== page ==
Low income black communities that have been segregated by social forces through city design have higher levels of criminal activity rates. Different methods when applied help us understand how social forces and urban design segregated black communities from white communities. "Shaw and McKay argued that three structural factors- low economic status,ethnic heterogeneity and residential mobility- led to the disruption of community social organization,which,in turn, accounted for variations in crime and delinquency." Radical geography has been searching for connections between "the truths of how capitalism's political economy structures urban space and the emphasis on the subjective evaluation of safe urban space.". The geographical structure of a city is designed to keep high income communities separate from low income, generally black communities are formed with this structure. This type of segregation tends to increase rates of intra- racial victimization, but decrease rates of inter-racial victimization." One method of segregating blacks from whites is through 'gated communities' which isolates the high income population from the low income by gating the higher status community with fences or bars. The result of this 'gated' segregation leads to an unmanageable high criminal activity called a 'ghetto' community where "spatial isolation leads to social isolation, which in turn has a variety of negative outcomes including serious crime." Erecting physical barriers such as gates protects the high income community, leaving the black community to be isolated and an island by itself referenced as a 'ghetto' community. This can be referred to as 'Broken Windows', in which a community "sends a signal" that it "does not care about itself" and the community is unable to protect itself from "criminal invasion". By pushing the low income earners out of the gentrified community, the city is creating a large segregated criminal zone within the city. "This divide has, in turn, produced disparate social worlds, in which the interests, resources, opportunities, and concerns of racial groups located in distinct neighborhoods increasingly diverge, ultimately leading to unequal rates of crime." The ghetto is labeled as an undesirable area to live and the people in that area are labeled the same. "We have also seen that those who commit crimes tend to be from the same groups that are most likely to be victimized." This causes criminal behavior of the people within the area as "greater racial segregation appears to substantially increase violent crimes such as robberies and aggravated assaults." However it could be argued that the area that an underprivileged person lives in dictates the criminal mentality of the individual. "Poor individuals are simply more prone to committing property crimes than are richer individuals." Having so many people displaced into the ghetto region of a city that commit many different types of criminal actives would be a reason why those communities have higher crime rates.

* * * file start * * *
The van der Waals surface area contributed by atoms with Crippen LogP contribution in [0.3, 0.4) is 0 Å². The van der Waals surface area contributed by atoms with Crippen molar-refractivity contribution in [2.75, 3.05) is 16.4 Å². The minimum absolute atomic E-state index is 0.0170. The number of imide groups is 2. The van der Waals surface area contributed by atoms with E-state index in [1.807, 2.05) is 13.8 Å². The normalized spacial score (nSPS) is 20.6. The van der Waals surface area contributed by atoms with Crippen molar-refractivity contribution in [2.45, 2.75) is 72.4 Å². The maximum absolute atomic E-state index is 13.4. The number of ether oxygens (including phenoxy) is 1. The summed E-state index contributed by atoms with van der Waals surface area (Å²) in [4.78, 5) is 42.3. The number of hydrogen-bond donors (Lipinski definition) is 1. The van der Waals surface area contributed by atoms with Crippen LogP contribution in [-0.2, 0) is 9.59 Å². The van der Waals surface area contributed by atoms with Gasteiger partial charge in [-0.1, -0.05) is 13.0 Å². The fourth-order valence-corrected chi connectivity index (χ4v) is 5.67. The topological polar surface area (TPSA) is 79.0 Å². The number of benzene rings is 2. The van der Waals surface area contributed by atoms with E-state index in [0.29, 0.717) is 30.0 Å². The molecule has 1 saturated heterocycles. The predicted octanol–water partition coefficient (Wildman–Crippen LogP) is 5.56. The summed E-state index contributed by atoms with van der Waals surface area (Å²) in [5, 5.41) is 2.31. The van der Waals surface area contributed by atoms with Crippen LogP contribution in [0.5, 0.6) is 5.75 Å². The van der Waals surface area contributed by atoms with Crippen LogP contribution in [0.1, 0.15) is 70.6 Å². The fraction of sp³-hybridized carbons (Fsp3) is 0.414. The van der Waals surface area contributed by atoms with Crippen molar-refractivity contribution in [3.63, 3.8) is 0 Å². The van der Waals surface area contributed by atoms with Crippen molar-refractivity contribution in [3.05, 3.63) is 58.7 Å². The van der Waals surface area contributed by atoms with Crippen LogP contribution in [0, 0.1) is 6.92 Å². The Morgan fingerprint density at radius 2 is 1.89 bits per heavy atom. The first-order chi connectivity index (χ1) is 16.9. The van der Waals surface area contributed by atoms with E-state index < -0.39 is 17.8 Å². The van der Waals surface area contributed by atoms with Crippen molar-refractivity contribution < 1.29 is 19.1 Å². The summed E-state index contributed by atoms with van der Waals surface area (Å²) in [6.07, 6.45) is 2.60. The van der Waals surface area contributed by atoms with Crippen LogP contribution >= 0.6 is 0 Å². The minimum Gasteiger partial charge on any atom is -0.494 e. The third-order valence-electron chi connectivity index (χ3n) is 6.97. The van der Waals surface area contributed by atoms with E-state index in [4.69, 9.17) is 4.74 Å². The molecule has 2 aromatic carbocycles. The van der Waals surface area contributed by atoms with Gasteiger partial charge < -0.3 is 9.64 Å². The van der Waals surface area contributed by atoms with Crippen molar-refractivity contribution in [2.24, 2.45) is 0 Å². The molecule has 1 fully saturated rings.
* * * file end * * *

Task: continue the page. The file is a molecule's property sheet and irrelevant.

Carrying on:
Racial residential segregation has allowed minority businesses to strive economically. Research has shown that these neighborhoods create a protective market, one that is defined as a specialty that caters to the culturally based tastes of its residents. Research has also shown that ethnic business owners have an insider's knowledge of the clientele that they serve because they themselves are a part of it. With such knowledge, it is said that they have created a protective market, one that will thrive if the ethnic composition of the neighborhood does not change.
Racially segregated neighborhoods have what are called ethnic economies. An ethnic economy is defined as an "immigrant or minority business and employment sector that coexists with the general economy". Smith argues that an ethnic economy helps in several ways. First, it provides jobs for all able–bodied family members. Second, it has been shown that ethnic economies provide more opportunities for homeownership. Finally, the ethnic infrastructure that is built up, will allow for future growth of the community, thus paving the way for new residents.
Racially segregated neighborhoods have strong social networks. These networks have been shown to create social capital, which has been linked to having positive effects on minority residents. First, Portes argues that an individual will gain access to power and political positions through the direct and indirect employment of social connections. He continues by stating that this access to power and political positions, allows for social mobility. Second, Portes states that social capital is generated by social networks of relationships and without the reciprocity, trust, and social norms that come with these networks, a resident who is in need would not be given an opportunity to succeed.